This briefing note is only intended as a general statement of the law and no action should be taken in reliance on it without specific legal advice.

Inside IP: Court of Appeal confirms permission to appeal no more likely in patent cases than other cases
09 January 2017

Inside IP: Court of Appeal confirms permission to appeal no more likely in patent cases than other cases

The Court of Appeal has formally disapproved the notion that permission to appeal should be more readily given in patent cases – in its decision in Teva v Boehringer, it has confirmed that the approach suggested by the Court of Appeal in Pozzoli, that the technical complexity of a case is a factor in favour of granting permission, should no longer be followed. Whilst the Patents Court and Court of Appeal have not, in practice, routinely specifically adopted the Pozzoli approach, permission to appeal is routinely given in patent cases. The Court's decision to lay the Pozzoli approach to rest is therefore welcome. Whilst it will remain prudent to assume that a losing party in a patent dispute will likely be given permission to appeal, a more rigorous filter may now be applied, thereby introducing a greater prospect of finality for parties at an earlier stage than is currently the case. 

Permission to appeal in patent cases

There is no automatic right to appeal for a losing party in a civil dispute. The general approach adopted by the Court when deciding whether to grant permission to appeal is whether the appeal would have a real prospect of success or whether there is some other compelling reason why the appeal should be heard. However, in patent cases, since Jacob LJ's judgment in the Court of Appeal in Pozzoli, a different approach has been said to apply, namely the so-called 'one hour rule'. Jacob LJ said:

"Unless the case is very clear and can be understood sufficiently readily in an hour or so, the better course is normally for permission to be granted by the trial judge. For, unlike the trial judge, the Court of Appeal judge(s) who have to decide whether permission should be granted (where the trial judge has refused it) will not be immersed in the technology and evidence in the same way as the trial judge. Faced with but an incomplete understanding and a plausible skeleton argument seeking permission, the Court of Appeal will generally be likely to grant permission, even if it later discerns that the case is indeed clear."

In summary then, the approach laid down in Pozzoli is that (1) in highly technical cases a trial judge should grant permission to appeal more readily; and (2) this technical complexity may make an appeal judge more ready to grant permission to appeal where the judge has refused it. 

Disapproval of one hour rule

In Teva v Boehringer, Floyd LJ decided it is now time to revisit the Pozzoli approach.  In particular, he has identified the following considerations which mean it is no longer valid:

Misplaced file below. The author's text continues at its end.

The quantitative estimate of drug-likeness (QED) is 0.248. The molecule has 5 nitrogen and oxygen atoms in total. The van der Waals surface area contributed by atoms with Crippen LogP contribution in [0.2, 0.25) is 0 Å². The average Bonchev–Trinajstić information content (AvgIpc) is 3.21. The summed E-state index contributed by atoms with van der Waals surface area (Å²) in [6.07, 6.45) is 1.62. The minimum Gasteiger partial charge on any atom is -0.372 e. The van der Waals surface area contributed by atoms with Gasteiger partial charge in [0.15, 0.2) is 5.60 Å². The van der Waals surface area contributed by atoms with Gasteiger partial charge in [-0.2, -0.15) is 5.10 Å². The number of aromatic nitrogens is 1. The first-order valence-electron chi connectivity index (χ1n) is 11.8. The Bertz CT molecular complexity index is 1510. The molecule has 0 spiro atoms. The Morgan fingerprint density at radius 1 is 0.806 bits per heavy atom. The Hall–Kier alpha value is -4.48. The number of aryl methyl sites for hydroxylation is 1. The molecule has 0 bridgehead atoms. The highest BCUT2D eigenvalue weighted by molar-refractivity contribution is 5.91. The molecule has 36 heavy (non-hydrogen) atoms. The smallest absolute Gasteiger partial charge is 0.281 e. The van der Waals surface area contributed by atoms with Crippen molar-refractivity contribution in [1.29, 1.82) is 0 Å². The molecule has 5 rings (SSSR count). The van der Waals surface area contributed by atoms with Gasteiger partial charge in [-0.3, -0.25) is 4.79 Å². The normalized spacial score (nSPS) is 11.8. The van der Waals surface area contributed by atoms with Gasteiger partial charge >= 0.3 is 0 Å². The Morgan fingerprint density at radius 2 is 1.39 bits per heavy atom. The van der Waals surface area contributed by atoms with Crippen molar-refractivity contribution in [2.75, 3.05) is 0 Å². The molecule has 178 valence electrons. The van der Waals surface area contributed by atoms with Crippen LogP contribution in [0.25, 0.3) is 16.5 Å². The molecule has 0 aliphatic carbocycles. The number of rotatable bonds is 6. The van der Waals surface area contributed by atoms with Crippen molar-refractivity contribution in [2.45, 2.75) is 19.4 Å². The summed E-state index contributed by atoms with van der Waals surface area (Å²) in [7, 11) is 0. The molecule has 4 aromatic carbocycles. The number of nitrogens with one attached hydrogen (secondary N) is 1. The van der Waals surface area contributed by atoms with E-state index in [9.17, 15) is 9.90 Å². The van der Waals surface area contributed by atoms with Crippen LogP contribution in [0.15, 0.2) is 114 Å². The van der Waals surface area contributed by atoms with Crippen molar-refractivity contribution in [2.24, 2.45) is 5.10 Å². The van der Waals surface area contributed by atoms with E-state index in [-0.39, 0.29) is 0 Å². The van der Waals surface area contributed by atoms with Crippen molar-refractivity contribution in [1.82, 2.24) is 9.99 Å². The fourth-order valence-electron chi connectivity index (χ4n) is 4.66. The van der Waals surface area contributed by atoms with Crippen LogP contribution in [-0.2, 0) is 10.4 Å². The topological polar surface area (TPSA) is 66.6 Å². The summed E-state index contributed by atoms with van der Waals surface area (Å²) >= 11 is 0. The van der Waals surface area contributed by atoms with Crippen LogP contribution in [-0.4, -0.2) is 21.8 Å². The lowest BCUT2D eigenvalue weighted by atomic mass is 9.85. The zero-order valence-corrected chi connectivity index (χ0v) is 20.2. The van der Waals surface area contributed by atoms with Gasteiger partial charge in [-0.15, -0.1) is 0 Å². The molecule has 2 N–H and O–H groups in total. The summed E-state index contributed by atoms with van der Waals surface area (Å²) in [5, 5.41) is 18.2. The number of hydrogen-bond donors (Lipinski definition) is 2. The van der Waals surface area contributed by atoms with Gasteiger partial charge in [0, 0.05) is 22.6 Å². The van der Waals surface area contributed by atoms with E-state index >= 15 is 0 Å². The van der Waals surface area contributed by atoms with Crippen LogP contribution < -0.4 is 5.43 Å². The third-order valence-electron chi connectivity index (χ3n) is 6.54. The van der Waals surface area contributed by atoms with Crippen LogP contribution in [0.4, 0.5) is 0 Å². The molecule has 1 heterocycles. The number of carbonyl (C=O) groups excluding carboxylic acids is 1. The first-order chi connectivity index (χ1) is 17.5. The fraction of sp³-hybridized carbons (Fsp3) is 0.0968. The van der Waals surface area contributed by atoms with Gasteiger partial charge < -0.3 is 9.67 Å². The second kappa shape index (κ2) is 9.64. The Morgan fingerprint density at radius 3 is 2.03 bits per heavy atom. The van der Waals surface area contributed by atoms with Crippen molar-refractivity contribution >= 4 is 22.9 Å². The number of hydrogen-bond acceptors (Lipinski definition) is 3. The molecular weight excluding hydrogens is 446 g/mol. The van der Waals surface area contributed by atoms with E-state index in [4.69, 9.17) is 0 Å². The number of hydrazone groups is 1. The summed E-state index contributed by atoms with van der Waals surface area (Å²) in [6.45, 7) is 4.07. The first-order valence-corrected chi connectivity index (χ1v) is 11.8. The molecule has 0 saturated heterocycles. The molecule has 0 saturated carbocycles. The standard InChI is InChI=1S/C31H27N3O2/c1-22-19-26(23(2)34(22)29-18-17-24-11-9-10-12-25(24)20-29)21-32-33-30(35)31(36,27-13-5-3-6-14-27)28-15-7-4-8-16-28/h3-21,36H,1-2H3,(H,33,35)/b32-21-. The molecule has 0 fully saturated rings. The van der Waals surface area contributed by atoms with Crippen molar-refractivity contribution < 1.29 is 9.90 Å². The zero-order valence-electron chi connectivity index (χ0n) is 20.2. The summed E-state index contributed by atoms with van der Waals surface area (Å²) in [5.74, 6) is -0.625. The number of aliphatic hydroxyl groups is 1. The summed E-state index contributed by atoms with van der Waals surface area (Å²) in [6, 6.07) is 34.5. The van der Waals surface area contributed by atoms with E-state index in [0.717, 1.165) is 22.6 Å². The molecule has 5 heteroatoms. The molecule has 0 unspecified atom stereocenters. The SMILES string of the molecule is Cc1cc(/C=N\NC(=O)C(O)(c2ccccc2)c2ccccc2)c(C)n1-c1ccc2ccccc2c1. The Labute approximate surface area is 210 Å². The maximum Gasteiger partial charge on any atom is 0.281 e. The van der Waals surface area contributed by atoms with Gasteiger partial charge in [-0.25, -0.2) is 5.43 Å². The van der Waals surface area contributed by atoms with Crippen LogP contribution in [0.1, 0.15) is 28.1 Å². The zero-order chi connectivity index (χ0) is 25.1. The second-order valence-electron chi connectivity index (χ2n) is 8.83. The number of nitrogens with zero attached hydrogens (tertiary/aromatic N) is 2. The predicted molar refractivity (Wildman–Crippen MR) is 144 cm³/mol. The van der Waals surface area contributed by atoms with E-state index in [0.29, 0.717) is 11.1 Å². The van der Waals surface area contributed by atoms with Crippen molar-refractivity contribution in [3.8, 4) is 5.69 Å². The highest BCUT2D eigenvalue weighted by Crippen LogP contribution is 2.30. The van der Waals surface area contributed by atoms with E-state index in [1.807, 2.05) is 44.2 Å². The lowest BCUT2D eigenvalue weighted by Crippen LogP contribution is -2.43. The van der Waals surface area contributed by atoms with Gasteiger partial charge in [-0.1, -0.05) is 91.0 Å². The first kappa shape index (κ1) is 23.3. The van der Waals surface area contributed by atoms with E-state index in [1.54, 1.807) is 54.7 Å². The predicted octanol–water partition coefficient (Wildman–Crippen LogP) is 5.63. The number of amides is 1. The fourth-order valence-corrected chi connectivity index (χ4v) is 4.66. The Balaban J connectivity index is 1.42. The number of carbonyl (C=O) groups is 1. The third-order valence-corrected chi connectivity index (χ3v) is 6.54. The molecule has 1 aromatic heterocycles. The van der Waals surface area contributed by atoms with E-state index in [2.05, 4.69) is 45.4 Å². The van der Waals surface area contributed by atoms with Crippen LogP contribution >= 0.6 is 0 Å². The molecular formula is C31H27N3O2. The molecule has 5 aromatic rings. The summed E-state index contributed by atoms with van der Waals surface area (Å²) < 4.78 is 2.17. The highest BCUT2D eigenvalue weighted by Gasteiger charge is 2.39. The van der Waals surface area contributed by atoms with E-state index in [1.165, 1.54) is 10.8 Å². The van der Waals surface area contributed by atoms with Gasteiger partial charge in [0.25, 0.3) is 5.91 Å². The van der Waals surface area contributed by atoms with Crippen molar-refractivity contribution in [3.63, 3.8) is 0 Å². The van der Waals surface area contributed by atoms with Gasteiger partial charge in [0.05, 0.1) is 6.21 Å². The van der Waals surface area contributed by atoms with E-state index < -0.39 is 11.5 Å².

1. In the comparable jurisdiction of the Technology & Construction Court, which also deals with technically complex cases, the practice is that permission is granted more sparingly for appeals on questions of fact. 
  2. Whilst the Pozzoli practice has never been disapproved of, it has not in fact been applied by trial judges in practice (other than Servier v Apotex).
  3. Patent cases involve a public interest and this justifies a “painstaking analysis” of the issues, including the question of whether to grant permission to appeal. However, this does not justify a more lenient approach to the question of whether to grant permission to appeal. 
  4. The procedural rules relating to appeals were revised in October 2016. In particular, the Court of Appeal will determine permission applications on paper, unless the judge considering the paper application directs an oral hearing, in which event the parties may be directed as to the issues that their submissions should focus on. Accordingly, this means that the Court of Appeal is well placed at the permission stage to obtain assistance from the parties in considering any points of technical or other complexity. 

Floyd LJ went on to refuse Boehringer permission to appeal, noting that the trial Judge had given full reasons for his decision to refuse permission. Floyd LJ concluded that Boehringer was seeking to “deconstruct the judge’s overall evaluative judgment” on the question of obviousness, but that the grounds it relied upon did not have a real prospect of success.  

It will be interesting to see if, in practice, the Patents Court and Court of Appeal will now apply a more robust approach when considering whether to grant permission to appeal in patent cases. The words of Lewison LJ in the Court of Appeal in a passing off case, Fage v Chobani, are a useful reminder: "the trial is not a dress rehearsal. It is the first and last night of the show".